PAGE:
We don’t always say new gear is best and you should always consider all of your options before splashing out. But there are reasons you should consider buying a new synth, and we’ve listed them all here…
For a magazine that talks endlessly about gear, we don’t really advocate buying new gear all of the time. We think that you have to have some very special reasons to purchase something new or upgrade an existing studio item and we believe this for two reasons.
Firstly there’s the cost. Making music is cheaper now than it ever has been, but once you factor in the quality pieces of equipment you need for your signal chain, it can still be an expensive pastime.
The second reason is that it’s often best to know your equipment well and when you do, you’ll get more out of it, so why upgrade? Why indeed. There are reasons you’ll need a new synth, though, so only think about doing it once you’ve read these and, if any of them apply to you, we’ll tell you how to upgrade next time.
1. You simply haven’t got one
Then you really do need one. Synths are great and they’re not just for Jean-Michel Jarre – they’re used in everything these days, from shiny pop to Bro-Country. So get a synth. Now. You need one in your life. The caveat? Actually you might already own one. Check your DAW.
2. You’re downgrading/upgrading your space
You might be moving your studio to a larger or smaller space – either way, it’s time to look at buying a new synth. If you’re going small, consider a software version of your hardware and get rid of the latter. If you find yourself with more space on your hands, then it might be a good time to consider a wall of modular or the tactility that a large keyboard synth offers.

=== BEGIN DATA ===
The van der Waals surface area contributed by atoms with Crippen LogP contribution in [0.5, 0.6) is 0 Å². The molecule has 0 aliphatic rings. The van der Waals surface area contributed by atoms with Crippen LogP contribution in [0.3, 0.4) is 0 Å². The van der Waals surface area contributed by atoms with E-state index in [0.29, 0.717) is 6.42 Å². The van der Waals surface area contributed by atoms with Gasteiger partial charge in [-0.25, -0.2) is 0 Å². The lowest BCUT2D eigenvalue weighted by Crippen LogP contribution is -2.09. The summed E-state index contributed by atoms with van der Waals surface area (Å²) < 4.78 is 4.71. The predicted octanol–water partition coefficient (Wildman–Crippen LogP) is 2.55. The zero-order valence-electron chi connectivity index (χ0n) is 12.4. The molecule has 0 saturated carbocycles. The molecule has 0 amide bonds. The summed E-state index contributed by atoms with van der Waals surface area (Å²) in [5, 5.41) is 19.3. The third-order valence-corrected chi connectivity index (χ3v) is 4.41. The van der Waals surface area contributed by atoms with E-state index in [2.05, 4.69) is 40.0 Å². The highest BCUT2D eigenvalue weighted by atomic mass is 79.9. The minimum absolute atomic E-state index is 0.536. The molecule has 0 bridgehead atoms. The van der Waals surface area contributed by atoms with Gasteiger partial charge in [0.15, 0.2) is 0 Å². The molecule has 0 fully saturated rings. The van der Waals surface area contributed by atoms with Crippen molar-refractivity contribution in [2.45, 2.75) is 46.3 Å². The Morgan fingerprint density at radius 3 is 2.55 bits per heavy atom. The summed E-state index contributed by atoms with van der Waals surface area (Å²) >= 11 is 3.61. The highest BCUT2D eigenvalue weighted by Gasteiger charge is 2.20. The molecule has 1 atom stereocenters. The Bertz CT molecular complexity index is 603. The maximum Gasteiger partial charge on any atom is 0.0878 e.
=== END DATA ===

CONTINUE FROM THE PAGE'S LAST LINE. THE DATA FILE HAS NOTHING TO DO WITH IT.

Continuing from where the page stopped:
The caveat? A bigger space might require better acoustics before the luxury of new synthesis…
3. You’ve been tempted by modular
Ah yes, haven’t we all. Those wires; the absolute lack of a computer anywhere in sight; the futuristic sci-fi banks of knobs and flashing lights; the constant arpeggiated bleeps… Yes, the Eurorack scene is a tempting one to enter, especially as the synth you buy will be totally your creation: a set of modules of your design which (probably) no one else will have.
The obvious caveat here is: be afraid, be very afraid. Modular can suck you in, strip your bank account and spit you out with nothing more than a beep. Tread carefully.
4. You’re after a particular sound
You may think that any synth can make any sound, and when you lift the lid on something like KV331’s SynthMaster One, Spectrasonics’ Omnisphere or Rob Papen’s Blue you’ll find so much synth power that virtually any sound can be created with it.
But the fact is that most synths specialise in one area: maybe analogue lushness or the recreation of a specific classic synth sound. Some synths are well known for having ’a sound’ as well – the ARP Odyssey was always the brash older cousin of the deep-thinking Moog, for example.
So if you need a specific sound, you might need a specific synth. The caveat? Explore the synthesis options which you do have first – they might take you on the right sonic journey after all.
5. You need the cash! Eh?
Yes, upgrading your synth really can make you money. You what? Well, you may be sitting on a hugely expensive classic analogue synth which you could sell and buy its modern equivalent for a fraction of the money you made. How so? OK, consider the Sequential Circuits Prophet-5.
Current value is anywhere between £2,500 and £4,300. Sell it, get yourself a new DSI Prophet-6 for a shade over £2,000 and you’ve just netted yourself anywhere up to two grand! Make even more by buying Arturia’s software Prophet for just €149!
There are plenty more examples: a new Korg v a classic ARP; a new Moog v a classic Moog; a new Eurorack anything v an old classic anything. So consider whether that old, out-of-tune and unreliable doorstop really is worth hanging on to when you can buy a modern, reliable hardware or software alternative and make a ton of cash along the way. The caveat? Cash. You might make more of it by holding on to your investment.
6. You need portability
Back in the day the only way to go mobile with a synth was to (literally) strap on a strap. The Roland SH-101 was about as portable as they got but of course nowadays you can go mobile with anything from the hardware Yamaha Reface range to a vast range of iOS synth apps. So if you absolutely need mobile synthesis, then you need a new synth. The caveat? Do you really need to use a synth on the tube?